Meeting planned for Feb. 20 in Pugwash
A meeting is planned for Feb. 20 to protest cuts to lab services at several Cumberland County hospitals.
A meeting is planned for Feb. 20 to protest cuts to lab services at several Cumberland County hospitals. A former county councillor says the cuts aren't needed, while the chairman of the health authority board says the consolidation is mainly because of a human resources challenge at the regional hospital.
PUGWASH – Opposition is growing to a plan to consolidate Cumberland County’s laboratory technicians at the regional hospital as part of a plan by the Cumberland Health Authority to eliminate a $700,000 shortfall.
Kathy Redmond, a former Cumberland municipal councilor who led a community health-care committee in Pugwash, said a public meeting is planned for the Ground Search and Rescue building in Pugwash on Feb. 20 at 7 p.m.
“I think cutting our services is not the right way to look at cutting back. When you’re putting people’s health-care at risk, you need to be looking for other ways of making the cuts,” said Redmond. “There are instances when you need the lab information asap and I’m afraid that our ER will be next because they can’t do proper testing if someone comes in with a heart attack.”
Redmond’s comments come two weeks after health authority CEO Bruce Quigley announced routine lab tests will no longer be processed at Cumberland County’s smaller hospitals. The health authority is consolidating its laboratory services at the Cumberland Regional Health Care Centre to balance its budget and deal with a growing human resources challenge.
Quigley said blood and other specimens will continue to be collected at All Saints Hospital in Springhill, North Cumberland Memorial Hospital in Pugwash and the South Cumberland Community Care Centre in Parrsboro, while urgent lab needs will be done through point-of-care testing technology.
Eight positions – six in Springhill and one each in Parrsboro and Pugwash – are being moved to the regional hospital near Amherst.
CHA board chairman Bruce Saunders said the primary reason for the change is the human resources challenge that’s coming in retiring laboratory technicians.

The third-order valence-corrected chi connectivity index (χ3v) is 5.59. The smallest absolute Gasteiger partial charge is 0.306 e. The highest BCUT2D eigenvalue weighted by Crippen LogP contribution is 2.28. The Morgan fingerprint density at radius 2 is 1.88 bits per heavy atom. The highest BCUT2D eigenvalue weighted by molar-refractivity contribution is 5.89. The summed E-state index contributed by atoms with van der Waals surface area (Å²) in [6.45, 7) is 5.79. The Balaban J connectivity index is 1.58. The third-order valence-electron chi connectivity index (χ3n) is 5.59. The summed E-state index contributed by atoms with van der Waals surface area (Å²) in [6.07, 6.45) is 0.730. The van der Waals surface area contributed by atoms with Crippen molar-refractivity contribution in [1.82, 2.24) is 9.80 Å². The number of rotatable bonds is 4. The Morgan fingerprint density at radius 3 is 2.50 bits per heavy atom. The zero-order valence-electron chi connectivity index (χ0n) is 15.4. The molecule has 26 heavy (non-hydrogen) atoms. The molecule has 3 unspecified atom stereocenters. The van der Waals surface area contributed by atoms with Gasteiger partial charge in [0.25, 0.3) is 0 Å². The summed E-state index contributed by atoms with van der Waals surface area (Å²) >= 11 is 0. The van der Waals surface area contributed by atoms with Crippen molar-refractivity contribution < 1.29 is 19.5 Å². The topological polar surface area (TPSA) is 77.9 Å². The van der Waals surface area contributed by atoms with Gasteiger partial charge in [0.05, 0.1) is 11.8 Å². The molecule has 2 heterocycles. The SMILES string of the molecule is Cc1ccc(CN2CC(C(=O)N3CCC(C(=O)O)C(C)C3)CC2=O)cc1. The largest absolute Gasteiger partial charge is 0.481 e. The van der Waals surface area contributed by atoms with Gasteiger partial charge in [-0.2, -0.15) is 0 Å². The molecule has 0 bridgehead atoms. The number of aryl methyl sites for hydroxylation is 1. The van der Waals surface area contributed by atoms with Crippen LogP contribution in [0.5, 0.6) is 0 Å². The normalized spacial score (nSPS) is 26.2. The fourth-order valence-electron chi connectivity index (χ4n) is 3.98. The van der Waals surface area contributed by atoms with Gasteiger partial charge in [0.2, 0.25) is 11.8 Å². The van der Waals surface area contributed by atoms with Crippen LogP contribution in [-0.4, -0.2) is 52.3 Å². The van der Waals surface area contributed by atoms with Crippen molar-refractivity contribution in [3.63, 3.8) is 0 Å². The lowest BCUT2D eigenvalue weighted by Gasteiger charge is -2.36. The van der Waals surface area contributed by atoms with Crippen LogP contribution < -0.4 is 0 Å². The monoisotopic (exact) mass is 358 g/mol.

“This is not a Cumberland Health Authority versus Pugwash thing. This is a provincewide event that’s being driving by cost but also by the fact that we also have a large percentage of our lab techs retiring over the next five years,” Saunders said. “The education system is not putting out enough to replace those we are going to lose. Simply put, we will not have enough to staff these facilities. So, rather than wait for the calamity to take place we’re being up front and dealing with it now.”
Redmond said the health authority is too top heavy in administration. Pointing to its compensation disclosure document for 2012-13, Redmond says the CHA should look at reducing administrative costs instead of consolidating patient services. She said $2.57 million for 21 administrative salaries is high.
“Find another way,” she said. “Do we really need that many administrators? When you’re spending almost $2.6 million on just 21 positions it’s time to look at how we’re spending our health-care dollars.”
Saunders said Redmond should have called the health authority office for an explanation because 15 of those in the document are nurses.
“She makes it sound like there are 21 people in administration making more than $100,000 when that’s not the case,” Saunders said. “The fact is, three-quarters are front-line health-care providers.”
Saunders said the province has already begun the process of reducing the number of health authorities to two to save more than $13 million in administration costs.
Saunders said a lot of savings are also being generated across the province by merging services. That process, he said, didn’t stop with the provincial election.